Hemostatic defects are treated using coagulation factors; however, clot formation also requires a procoagulant phospholipid (PL) surface. Here, we show that innate immune cell-derived enzymatically oxidized phospholipids (eoxPL) termed hydroxyeicosatetraenoic acid-phospholipids (HETE-PLs) restore hemostasis in human and murine conditions of pathological bleeding. HETE-PLs abolished blood loss in murine hemophilia A and enhanced coagulation in factor VIII- (FVIII-), FIX-, and FX-deficient human plasma . HETE-PLs were decreased in platelets from patients after cardiopulmonary bypass (CPB). To explore molecular mechanisms, the ability of eoxPL to stimulate individual isolated coagulation factor/cofactor complexes was tested in vitro. Extrinsic tenase (FVIIa/tissue factor [TF]), intrinsic tenase (FVIIIa/FIXa), and prothrombinase (FVa/FXa) all were enhanced by both HETE-PEs and HETE-PCs, suggesting a common mechanism involving the fatty acid moiety. In plasma, 9-, 15-, and 12-HETE-PLs were more effective than 5-, 11-, or 8-HETE-PLs, indicating positional isomer specificity. Coagulation was enhanced at lower lipid/factor ratios, consistent with a more concentrated area for protein binding. Surface plasmon resonance confirmed binding of FII and FX to HETE-PEs. HETE-PEs increased membrane curvature and thickness, but not surface charge or homogeneity, possibly suggesting increased accessibility to cations/factors. In summary, innate immune-derived eoxPL enhance calcium-dependent coagulation factor function, and their potential utility in bleeding disorders is proposed.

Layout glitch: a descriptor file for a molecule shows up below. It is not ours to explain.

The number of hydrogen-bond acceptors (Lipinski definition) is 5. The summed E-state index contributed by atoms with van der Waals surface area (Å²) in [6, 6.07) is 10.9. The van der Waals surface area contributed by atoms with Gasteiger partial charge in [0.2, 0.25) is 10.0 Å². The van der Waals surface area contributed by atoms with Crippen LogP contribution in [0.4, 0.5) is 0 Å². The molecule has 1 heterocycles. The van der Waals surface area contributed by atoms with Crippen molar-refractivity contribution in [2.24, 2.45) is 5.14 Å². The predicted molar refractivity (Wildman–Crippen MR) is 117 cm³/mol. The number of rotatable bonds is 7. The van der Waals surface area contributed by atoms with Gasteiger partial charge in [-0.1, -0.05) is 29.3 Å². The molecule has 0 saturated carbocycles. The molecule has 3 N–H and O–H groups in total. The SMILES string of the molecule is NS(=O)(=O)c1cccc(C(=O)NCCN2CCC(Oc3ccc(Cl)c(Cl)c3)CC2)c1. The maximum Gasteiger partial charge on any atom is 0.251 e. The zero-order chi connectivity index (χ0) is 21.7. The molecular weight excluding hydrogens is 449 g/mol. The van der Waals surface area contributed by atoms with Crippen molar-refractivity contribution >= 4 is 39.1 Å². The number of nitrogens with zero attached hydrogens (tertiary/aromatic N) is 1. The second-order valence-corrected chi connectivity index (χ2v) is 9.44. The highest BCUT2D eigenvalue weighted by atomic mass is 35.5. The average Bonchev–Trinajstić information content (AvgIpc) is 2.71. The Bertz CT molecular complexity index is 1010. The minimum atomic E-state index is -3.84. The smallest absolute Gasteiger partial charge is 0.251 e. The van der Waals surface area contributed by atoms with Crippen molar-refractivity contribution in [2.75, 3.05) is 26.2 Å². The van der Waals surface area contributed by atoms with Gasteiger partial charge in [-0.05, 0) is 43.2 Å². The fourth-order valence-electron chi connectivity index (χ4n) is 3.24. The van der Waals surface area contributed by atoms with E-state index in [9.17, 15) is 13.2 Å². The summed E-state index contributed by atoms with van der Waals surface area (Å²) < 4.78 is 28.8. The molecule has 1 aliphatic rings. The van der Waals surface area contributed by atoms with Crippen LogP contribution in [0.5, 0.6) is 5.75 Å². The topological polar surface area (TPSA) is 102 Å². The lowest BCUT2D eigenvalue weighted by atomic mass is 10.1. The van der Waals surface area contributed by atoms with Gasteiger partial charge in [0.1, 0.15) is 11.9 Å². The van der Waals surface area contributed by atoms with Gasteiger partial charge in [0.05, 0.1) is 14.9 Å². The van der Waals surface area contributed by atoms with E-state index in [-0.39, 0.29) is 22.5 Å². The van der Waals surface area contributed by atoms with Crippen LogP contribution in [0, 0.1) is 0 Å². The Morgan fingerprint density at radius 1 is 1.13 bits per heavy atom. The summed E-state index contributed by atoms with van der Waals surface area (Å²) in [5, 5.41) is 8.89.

Keywords: Coagulation; Hematology.